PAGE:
There are many movies that can classified as bad but good and most would dump this film in with the lot, but surprisingly, The Woman Eater, or Womaneater as it was known when first released, is not all that terrible. There were some obvious faults of course, all films have them, but The Woman Eater is a lot of fun, the kind that you can only get from science-fiction and horror films from the 1950s and 1960s. Whether it is cheesy dialogue, bad acting or shoddy effects, people love a bad B movie and though this film has all three, it is actually quite enjoyable.
The overall story concerns a mad scientist played by George Coulouris who is looking to learn the secrets of resurrection from a native tribe. Said secret resides in their tree-god that feeds on a diet of usually lovely women. So if he has to do so, Dr. Moran feeds the tree all the women it can handle so that it will in turn produce the serum that will return the dead to life.
While the plot is not wholly original, you have to give the writers some credit for doing something a little different with the introduction of a rebirth element into the picture. More often than not, the creature of these films only take life and is not capable of giving it, in any way, shape or form. As such, you really have no idea just where it is that this picture is going to go, though you can guess what Dr. Moran has in mind. The tree itself was not particularly frightening though for the most part, you have to use your imagination to picture what the makers of this film really had in mind. It is a little creepy, especially with its vines and tendrils and whatnot, but budgets and effects being what they were at the time of its making, the woman-eating tree will not haunt your dreams. The great thing about this creature is that it was not your standard humanoid being that everyone usually goes to the well for. Going against the grain, the filmmakers did something unique which made it a little extra special.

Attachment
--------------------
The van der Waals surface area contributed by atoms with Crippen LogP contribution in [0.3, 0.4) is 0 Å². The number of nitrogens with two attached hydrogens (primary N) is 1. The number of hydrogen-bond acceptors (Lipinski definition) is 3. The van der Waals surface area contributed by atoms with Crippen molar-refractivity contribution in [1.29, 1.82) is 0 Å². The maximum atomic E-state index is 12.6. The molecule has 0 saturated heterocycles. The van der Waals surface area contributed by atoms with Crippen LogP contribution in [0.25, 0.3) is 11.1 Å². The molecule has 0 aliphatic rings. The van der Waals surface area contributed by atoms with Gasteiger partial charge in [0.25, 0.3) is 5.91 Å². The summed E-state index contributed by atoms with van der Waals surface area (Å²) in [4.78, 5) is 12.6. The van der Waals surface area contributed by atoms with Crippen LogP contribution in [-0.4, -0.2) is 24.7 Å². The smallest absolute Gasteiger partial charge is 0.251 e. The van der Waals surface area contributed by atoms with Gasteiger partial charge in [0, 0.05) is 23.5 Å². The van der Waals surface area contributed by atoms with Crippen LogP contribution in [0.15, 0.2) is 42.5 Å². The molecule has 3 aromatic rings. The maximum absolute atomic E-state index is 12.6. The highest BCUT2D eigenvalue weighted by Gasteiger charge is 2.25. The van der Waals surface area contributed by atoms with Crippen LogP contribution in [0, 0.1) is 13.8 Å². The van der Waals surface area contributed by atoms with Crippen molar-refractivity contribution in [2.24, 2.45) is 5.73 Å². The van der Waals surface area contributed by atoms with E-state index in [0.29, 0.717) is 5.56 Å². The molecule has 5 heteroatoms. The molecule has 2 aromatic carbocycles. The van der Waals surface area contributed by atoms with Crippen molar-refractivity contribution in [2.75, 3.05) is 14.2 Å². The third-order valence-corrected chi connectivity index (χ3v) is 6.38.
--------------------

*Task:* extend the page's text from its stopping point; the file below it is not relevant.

Coulouris was all right as the lead of the film, but Vera Day lent a bright spot to the movie and brought a modicum of talent amid a sea of mediocrity. It was not as if the actors in the film were essentially bad, it was simply for the fact that the script could have used a little work perhaps and the players themselves putting a little more of themselves into the work. When all was said and done though, you did not mind so much as you know going in that this is not going to be an award-winning film.
As far as pictures go that feature trees as monsters, this film can be considered a win.
3 out of 5